VANCOUVER — University curriculums are changing as employers want trained graduates who are flexible, James Elliot told a recent Canada Grains Council meeting here.
Elliot, dean of agriculture at the University of Manitoba, said there is an urgent need for changing curricula. Universities need to think in terms of the agri-food system and graduates have to have a wide spectrum of knowledge.
When students and employers were surveyed by universities, results were consistent across the country.
Employers said they were looking for interpersonal abilities, as well as skills in communication, computers, problem solving, business and leadership. They wanted students to be innovative, show technical knowledge and awareness, have time and self-management skills, and be socially aware of issues such as BST. They should also be committed to continual training efforts.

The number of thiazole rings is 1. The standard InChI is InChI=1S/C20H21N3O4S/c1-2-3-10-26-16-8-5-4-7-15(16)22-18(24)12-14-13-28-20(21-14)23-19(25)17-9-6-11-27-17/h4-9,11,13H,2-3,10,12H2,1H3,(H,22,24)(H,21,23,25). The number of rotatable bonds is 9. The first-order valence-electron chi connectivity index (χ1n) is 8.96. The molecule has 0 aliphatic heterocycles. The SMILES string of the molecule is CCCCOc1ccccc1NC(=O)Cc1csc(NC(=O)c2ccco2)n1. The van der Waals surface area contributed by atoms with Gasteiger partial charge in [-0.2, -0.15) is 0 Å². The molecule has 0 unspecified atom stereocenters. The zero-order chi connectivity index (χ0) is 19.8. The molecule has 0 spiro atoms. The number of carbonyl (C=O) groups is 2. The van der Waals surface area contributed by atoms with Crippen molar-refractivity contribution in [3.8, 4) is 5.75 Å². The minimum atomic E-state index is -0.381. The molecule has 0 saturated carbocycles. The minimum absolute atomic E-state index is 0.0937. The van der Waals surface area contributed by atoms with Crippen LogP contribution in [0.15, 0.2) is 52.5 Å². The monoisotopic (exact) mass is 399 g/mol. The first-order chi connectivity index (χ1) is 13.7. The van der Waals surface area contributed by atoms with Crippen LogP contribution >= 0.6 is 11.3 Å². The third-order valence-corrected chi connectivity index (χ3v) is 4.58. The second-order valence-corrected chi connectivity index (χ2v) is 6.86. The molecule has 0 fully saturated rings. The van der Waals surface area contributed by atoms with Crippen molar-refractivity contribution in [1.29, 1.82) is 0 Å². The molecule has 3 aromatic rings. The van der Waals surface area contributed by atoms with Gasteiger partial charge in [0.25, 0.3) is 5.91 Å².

Prepared for reality
“We want to put a graduate into the market that is able to function in the 20th century,” Elliot said.
Post-secondary institutions are also looking at how they present material to students. Currently students learn almost exclusively from lectures. Elliot said there will be more of a team and multi-disciplinary approach. It will mean working in small groups rather than teaching large classes, he said.
Communication and computer skills are especially emphasized, and some universities are considering making it a requirement that assignments be done on computer rather than handwritten.
Co-op education and exchanges are also being considered, including exchanges with other colleges (such as two provinces sharing a horticulture program on the Prairies) or with other places such as Costa Rica.